-Somewhere around this time, my computer hit the wall. My lifeline to the outside world was contained in there, so basically I have to write on a borrowed computer. Welcome to my life, everything is breaking.

-After some good time-off, I get back into racing. It’s not a huge race, only 60-70 riders, a 10km loop and a few cobbles.
Still coughing up oysters, I made it into one of the first ill-fated breakaways of the day, but it didn’t last long. I tried for the second breakaway, lasted for about a lap, but I couldn’t handle the speed and dropped back to the first chase group, then into the second chase group. After a bit in the second chase group I was still coughing and sputtering and rode back to the main bunch in the peloton. Even that didn’t last long and on a shallow climb, I pulled myself out of the race.

– I raced again yesterday. It was in the same city as before, but a different course, this one was 7.3km, 15 times. The last kilometer was on a brick cobble road. 150 guys showed up, so it was a pretty big sized race, but still nothing compared to my first race of 238 riders (which was also in the same city of Merelbeke).
The first lap was generally just moving around in the peloton. On the second lap, I took the sidewalk on the long downhill straightaway going into a steady headwind and found myself off the front following my roommate Peter, so as not to be outdone.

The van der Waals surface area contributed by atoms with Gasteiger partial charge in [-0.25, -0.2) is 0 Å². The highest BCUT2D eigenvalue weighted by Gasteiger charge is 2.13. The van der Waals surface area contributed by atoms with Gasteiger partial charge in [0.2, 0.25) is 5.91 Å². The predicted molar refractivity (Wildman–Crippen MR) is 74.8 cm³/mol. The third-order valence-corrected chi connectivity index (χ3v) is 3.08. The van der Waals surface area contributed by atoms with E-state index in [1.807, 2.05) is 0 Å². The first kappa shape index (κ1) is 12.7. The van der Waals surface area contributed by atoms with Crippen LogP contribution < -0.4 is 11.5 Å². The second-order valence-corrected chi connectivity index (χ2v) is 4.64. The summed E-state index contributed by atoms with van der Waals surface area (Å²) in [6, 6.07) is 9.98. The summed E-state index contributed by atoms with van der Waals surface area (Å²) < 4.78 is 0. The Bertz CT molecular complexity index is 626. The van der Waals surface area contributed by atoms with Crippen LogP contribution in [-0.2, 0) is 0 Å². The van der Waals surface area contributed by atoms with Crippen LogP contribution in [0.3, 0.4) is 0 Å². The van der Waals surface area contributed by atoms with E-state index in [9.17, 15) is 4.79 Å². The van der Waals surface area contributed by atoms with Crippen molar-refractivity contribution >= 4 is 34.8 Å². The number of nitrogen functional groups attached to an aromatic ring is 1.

Just before the 90* right hand turn, I looked back and it seemed that we were going to be caught. After the next right-hand turn, we had a pretty big gap in between the two groups but the pace kept on getting faster. Before I knew it, I was pulling at the front of the group again. All I was trying to do was keep the speed consistent, but I was using every muscle to do that. By the time the next rider pulled through and I was going to the back of the rotating line, I couldn’t sprint back on. I sat there in no-man’s land waiting to be swallowed up by the peloton, while trying to recover my legs.
They came and gulped me up and I jumped back in, destined to ride tempo in there for the rest of the race.
That’s when the rain came down. By “came down,” I’m talking about in sheets. The rain wasn’t quite Biblical, but it was enough for a bunch of Belgian racers to pull to the side of the road and pack up for the day. I pass by Peter and a Canadian roommate and they just shook their heads and pulled themselves out of the race.
When it comes to rain, I’m pretty fast, but today I was going to play it safe and back out along with my roommates. Today wasn’t a day to be a hero.

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~ by Mitcholo on June 1, 2010.

2 Responses to “The Down-Low”

  1. So many challenges – but you are a problem solver, Monica…Love you Miss you – mom

  2. Sounds brutal. We’re all thinking about you!

    Love– Uncle Rob